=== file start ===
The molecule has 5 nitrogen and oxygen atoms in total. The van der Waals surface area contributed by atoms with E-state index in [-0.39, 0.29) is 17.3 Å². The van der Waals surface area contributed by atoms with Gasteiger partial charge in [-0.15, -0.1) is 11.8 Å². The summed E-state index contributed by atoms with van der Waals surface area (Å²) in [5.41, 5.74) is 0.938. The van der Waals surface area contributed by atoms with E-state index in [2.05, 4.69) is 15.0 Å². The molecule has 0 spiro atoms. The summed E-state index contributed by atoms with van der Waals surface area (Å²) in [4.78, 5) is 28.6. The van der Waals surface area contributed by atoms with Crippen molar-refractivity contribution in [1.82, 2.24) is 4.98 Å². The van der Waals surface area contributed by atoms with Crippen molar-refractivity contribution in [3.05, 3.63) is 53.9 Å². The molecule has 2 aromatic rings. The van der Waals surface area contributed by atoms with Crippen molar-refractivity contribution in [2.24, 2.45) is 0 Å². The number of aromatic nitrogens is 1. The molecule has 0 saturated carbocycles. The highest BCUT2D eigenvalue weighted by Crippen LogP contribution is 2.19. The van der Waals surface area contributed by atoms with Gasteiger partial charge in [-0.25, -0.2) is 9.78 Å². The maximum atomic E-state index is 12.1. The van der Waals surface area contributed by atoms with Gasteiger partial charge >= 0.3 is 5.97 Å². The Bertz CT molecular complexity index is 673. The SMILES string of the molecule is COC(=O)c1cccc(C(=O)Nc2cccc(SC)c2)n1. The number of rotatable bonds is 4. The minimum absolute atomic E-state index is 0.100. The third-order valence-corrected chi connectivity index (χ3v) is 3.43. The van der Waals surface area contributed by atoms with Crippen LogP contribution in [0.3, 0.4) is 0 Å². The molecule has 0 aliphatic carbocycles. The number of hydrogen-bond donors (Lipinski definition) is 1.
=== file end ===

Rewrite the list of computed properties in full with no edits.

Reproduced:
The molecule has 5 nitrogen and oxygen atoms in total. The van der Waals surface area contributed by atoms with E-state index in [-0.39, 0.29) is 17.3 Å². The van der Waals surface area contributed by atoms with Gasteiger partial charge in [-0.15, -0.1) is 11.8 Å². The summed E-state index contributed by atoms with van der Waals surface area (Å²) in [5.41, 5.74) is 0.938. The van der Waals surface area contributed by atoms with E-state index in [2.05, 4.69) is 15.0 Å². The molecule has 0 spiro atoms. The summed E-state index contributed by atoms with van der Waals surface area (Å²) in [4.78, 5) is 28.6. The van der Waals surface area contributed by atoms with Crippen molar-refractivity contribution in [1.82, 2.24) is 4.98 Å². The van der Waals surface area contributed by atoms with Crippen molar-refractivity contribution in [3.05, 3.63) is 53.9 Å². The molecule has 2 aromatic rings. The van der Waals surface area contributed by atoms with Crippen molar-refractivity contribution in [2.24, 2.45) is 0 Å². The number of aromatic nitrogens is 1. The molecule has 0 saturated carbocycles. The highest BCUT2D eigenvalue weighted by Crippen LogP contribution is 2.19. The van der Waals surface area contributed by atoms with Gasteiger partial charge in [-0.25, -0.2) is 9.78 Å². The maximum atomic E-state index is 12.1. The van der Waals surface area contributed by atoms with Gasteiger partial charge >= 0.3 is 5.97 Å². The Bertz CT molecular complexity index is 673. The SMILES string of the molecule is COC(=O)c1cccc(C(=O)Nc2cccc(SC)c2)n1. The number of rotatable bonds is 4. The minimum absolute atomic E-state index is 0.100. The third-order valence-corrected chi connectivity index (χ3v) is 3.43. The van der Waals surface area contributed by atoms with Crippen LogP contribution in [0.3, 0.4) is 0 Å². The molecule has 0 aliphatic carbocycles. The number of hydrogen-bond donors (Lipinski definition) is 1.